Military ties between China and Pakistan are the “backbone” of relations between the two countries, a senior Chinese general told Pakistan’s visiting army chief, days after a Pakistani minister stirred unease about Chinese Silk Road projects. – Reuters

Pakistan’s new prime minister, former cricket player Imran Khan, is in Saudi Arabia as part of his first official overseas trip. – Associated Press


Russia blamed Israel on Tuesday for the loss of a reconnaissance plane downed accidentally by Syrian forces reacting to a raid by Israeli jet fighters, but leaders of the two countries quickly worked to defuse further tensions, underscoring the desire of regional powers to prevent escalation. – Wall Street Journal

A member of Pussy Riot, a Russian punk group that has drawn the spotlight for its flamboyant anti-Kremlin protests, was likely poisoned with an unknown substance, according to German doctors, the latest in a string of similar cases involving critics of the Kremlin. – Wall Street Journal

France’s envoy to the United States on Tuesday accused Moscow of spreading fake news after Russia’s Defence Ministry said a French frigate in the Mediterranean had launched missiles on Syria. – Reuters

Charles Sauer writes: The more U.S. companies are engaged in global trade and finance, and in the energy sector specifically, the stronger and more competitive they become. Putin wants to weaken the United States. Sanctions that sideline U.S. companies will strengthen his hand. However, if U.S. companies maintain their leading role in sectors such as the energy industry, it is Russia that will pay the economic price. – Washington Examiner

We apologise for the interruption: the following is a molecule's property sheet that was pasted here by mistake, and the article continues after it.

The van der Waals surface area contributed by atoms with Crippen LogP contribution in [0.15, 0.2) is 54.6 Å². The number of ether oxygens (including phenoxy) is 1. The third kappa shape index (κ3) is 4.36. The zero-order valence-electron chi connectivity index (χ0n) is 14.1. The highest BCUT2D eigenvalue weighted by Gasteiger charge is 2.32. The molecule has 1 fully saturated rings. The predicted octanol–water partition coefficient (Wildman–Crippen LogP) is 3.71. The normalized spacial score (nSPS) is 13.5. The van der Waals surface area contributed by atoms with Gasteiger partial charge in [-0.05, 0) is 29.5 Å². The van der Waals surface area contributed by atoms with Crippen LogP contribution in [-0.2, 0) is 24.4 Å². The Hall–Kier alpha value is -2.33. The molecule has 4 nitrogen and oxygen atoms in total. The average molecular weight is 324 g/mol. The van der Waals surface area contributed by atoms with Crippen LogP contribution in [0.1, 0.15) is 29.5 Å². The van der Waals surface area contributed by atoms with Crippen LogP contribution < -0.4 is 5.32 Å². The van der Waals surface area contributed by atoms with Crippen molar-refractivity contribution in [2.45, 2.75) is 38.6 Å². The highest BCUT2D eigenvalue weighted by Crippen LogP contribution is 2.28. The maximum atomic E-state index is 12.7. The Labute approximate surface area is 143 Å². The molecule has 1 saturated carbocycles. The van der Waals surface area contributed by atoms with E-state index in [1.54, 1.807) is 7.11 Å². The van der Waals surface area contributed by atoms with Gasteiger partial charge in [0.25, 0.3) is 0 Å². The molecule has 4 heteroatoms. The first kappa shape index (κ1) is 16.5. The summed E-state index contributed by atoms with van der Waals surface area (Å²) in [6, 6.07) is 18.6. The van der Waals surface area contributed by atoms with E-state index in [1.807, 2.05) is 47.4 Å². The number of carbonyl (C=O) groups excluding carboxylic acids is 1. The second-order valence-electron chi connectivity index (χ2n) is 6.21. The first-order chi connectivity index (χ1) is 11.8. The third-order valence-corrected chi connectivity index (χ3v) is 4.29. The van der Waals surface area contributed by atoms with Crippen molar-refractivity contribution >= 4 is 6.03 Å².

After months of pushing for a permanent U.S. military presence in Poland as a bulwark against Russia, the Polish president offered President Trump a new incentive tailored to his real estate sensibilities: naming rights. “I would very much like for us to set up a permanent base in Poland, which we would call Fort Trump,” Polish President Andrzej Duda said Tuesday in a joint news conference at the White House. – Washington Post

European leaders will gather Wednesday for a summit to put summer tensions over migration behind them and to set up the last stretch of talks for a Brexit deal. – Agence France-Presse

Europe should lessen its dependence on Russian gas and diversify energy sources, U.S. Energy Secretary Rick Perry said Tuesday at a summit to improve ties between eastern Europe and the U.S. and the European Union. – Associated Press

The EU’s chief negotiator, Michel Barnier, declared a new willingness Tuesday to rethink the “backstop” provision that Brussels and Dublin insist is needed to prevent the recreation of a hard border between Ireland and Northern Ireland. – Politico


An Italian priest has been kidnapped in a part of Niger where a number of extremist groups are active, the West African nation said Tuesday. – Associated Press

Burundi, beset by accusations of crimes against humanity, threatened on Monday to withdraw from the U.N. Human Rights Council and sue its critics. – Reuters